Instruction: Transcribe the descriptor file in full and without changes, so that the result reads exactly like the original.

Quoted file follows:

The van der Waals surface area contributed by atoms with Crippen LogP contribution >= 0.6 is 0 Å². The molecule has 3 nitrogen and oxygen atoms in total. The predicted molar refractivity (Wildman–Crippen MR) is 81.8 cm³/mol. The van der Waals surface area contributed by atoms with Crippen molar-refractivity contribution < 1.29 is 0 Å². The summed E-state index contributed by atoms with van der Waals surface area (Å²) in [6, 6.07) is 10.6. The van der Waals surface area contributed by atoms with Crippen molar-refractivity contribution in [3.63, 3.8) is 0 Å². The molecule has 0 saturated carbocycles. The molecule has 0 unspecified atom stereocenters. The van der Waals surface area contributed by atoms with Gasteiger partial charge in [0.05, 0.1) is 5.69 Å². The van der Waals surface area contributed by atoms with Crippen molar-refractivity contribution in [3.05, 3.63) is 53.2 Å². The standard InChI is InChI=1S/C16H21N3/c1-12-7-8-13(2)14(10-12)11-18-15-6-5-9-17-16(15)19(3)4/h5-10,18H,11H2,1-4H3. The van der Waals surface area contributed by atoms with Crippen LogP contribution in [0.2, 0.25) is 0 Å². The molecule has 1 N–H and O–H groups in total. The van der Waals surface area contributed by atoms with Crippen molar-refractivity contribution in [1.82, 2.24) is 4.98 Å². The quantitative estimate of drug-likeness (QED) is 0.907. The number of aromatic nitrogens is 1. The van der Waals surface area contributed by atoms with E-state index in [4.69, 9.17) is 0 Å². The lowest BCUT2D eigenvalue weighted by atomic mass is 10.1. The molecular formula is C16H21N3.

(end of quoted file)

The van der Waals surface area contributed by atoms with Crippen LogP contribution >= 0.6 is 0 Å². The molecule has 3 nitrogen and oxygen atoms in total. The predicted molar refractivity (Wildman–Crippen MR) is 81.8 cm³/mol. The van der Waals surface area contributed by atoms with Crippen molar-refractivity contribution < 1.29 is 0 Å². The summed E-state index contributed by atoms with van der Waals surface area (Å²) in [6, 6.07) is 10.6. The van der Waals surface area contributed by atoms with Crippen molar-refractivity contribution in [3.63, 3.8) is 0 Å². The molecule has 0 saturated carbocycles. The molecule has 0 unspecified atom stereocenters. The van der Waals surface area contributed by atoms with Gasteiger partial charge in [0.05, 0.1) is 5.69 Å². The van der Waals surface area contributed by atoms with Crippen molar-refractivity contribution in [3.05, 3.63) is 53.2 Å². The standard InChI is InChI=1S/C16H21N3/c1-12-7-8-13(2)14(10-12)11-18-15-6-5-9-17-16(15)19(3)4/h5-10,18H,11H2,1-4H3. The van der Waals surface area contributed by atoms with Crippen LogP contribution in [0.2, 0.25) is 0 Å². The molecule has 1 N–H and O–H groups in total. The van der Waals surface area contributed by atoms with Crippen molar-refractivity contribution in [1.82, 2.24) is 4.98 Å². The quantitative estimate of drug-likeness (QED) is 0.907. The number of aromatic nitrogens is 1. The van der Waals surface area contributed by atoms with E-state index in [4.69, 9.17) is 0 Å². The lowest BCUT2D eigenvalue weighted by atomic mass is 10.1. The molecular formula is C16H21N3.